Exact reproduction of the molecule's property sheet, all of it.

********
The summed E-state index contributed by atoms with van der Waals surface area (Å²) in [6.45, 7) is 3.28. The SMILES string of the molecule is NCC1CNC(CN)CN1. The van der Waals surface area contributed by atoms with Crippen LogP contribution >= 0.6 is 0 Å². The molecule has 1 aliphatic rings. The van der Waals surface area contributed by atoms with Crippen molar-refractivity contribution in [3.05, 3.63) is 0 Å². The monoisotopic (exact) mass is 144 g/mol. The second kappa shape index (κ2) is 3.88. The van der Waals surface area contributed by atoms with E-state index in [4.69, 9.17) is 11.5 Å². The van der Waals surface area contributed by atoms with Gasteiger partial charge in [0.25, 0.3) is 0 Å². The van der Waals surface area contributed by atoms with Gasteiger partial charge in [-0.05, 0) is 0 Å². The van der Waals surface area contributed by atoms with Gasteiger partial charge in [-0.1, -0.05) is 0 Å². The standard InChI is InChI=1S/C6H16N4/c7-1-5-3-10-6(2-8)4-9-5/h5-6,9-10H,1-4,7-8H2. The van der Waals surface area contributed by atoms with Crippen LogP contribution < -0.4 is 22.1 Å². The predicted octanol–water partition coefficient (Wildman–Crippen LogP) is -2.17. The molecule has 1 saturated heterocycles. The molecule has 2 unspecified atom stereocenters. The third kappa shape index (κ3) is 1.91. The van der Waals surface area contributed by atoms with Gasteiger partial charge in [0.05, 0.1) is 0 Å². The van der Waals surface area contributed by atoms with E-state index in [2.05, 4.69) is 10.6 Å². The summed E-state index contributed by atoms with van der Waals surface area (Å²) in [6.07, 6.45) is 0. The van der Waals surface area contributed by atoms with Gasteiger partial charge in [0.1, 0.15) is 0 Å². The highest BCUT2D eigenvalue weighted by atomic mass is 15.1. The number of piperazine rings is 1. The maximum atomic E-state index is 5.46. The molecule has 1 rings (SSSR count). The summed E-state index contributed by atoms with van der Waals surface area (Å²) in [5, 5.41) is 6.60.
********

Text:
The summed E-state index contributed by atoms with van der Waals surface area (Å²) in [6.45, 7) is 3.28. The SMILES string of the molecule is NCC1CNC(CN)CN1. The van der Waals surface area contributed by atoms with Crippen LogP contribution >= 0.6 is 0 Å². The molecule has 1 aliphatic rings. The van der Waals surface area contributed by atoms with Crippen molar-refractivity contribution in [3.05, 3.63) is 0 Å². The monoisotopic (exact) mass is 144 g/mol. The second kappa shape index (κ2) is 3.88. The van der Waals surface area contributed by atoms with E-state index in [4.69, 9.17) is 11.5 Å². The van der Waals surface area contributed by atoms with Gasteiger partial charge in [0.25, 0.3) is 0 Å². The van der Waals surface area contributed by atoms with Gasteiger partial charge in [-0.05, 0) is 0 Å². The van der Waals surface area contributed by atoms with Gasteiger partial charge in [-0.1, -0.05) is 0 Å². The standard InChI is InChI=1S/C6H16N4/c7-1-5-3-10-6(2-8)4-9-5/h5-6,9-10H,1-4,7-8H2. The van der Waals surface area contributed by atoms with Crippen LogP contribution < -0.4 is 22.1 Å². The predicted octanol–water partition coefficient (Wildman–Crippen LogP) is -2.17. The molecule has 1 saturated heterocycles. The molecule has 2 unspecified atom stereocenters. The third kappa shape index (κ3) is 1.91. The van der Waals surface area contributed by atoms with Gasteiger partial charge in [0.05, 0.1) is 0 Å². The van der Waals surface area contributed by atoms with E-state index in [2.05, 4.69) is 10.6 Å². The summed E-state index contributed by atoms with van der Waals surface area (Å²) in [6.07, 6.45) is 0. The van der Waals surface area contributed by atoms with Gasteiger partial charge in [0.1, 0.15) is 0 Å². The highest BCUT2D eigenvalue weighted by atomic mass is 15.1. The number of piperazine rings is 1. The maximum atomic E-state index is 5.46. The molecule has 1 rings (SSSR count). The summed E-state index contributed by atoms with van der Waals surface area (Å²) in [5, 5.41) is 6.60.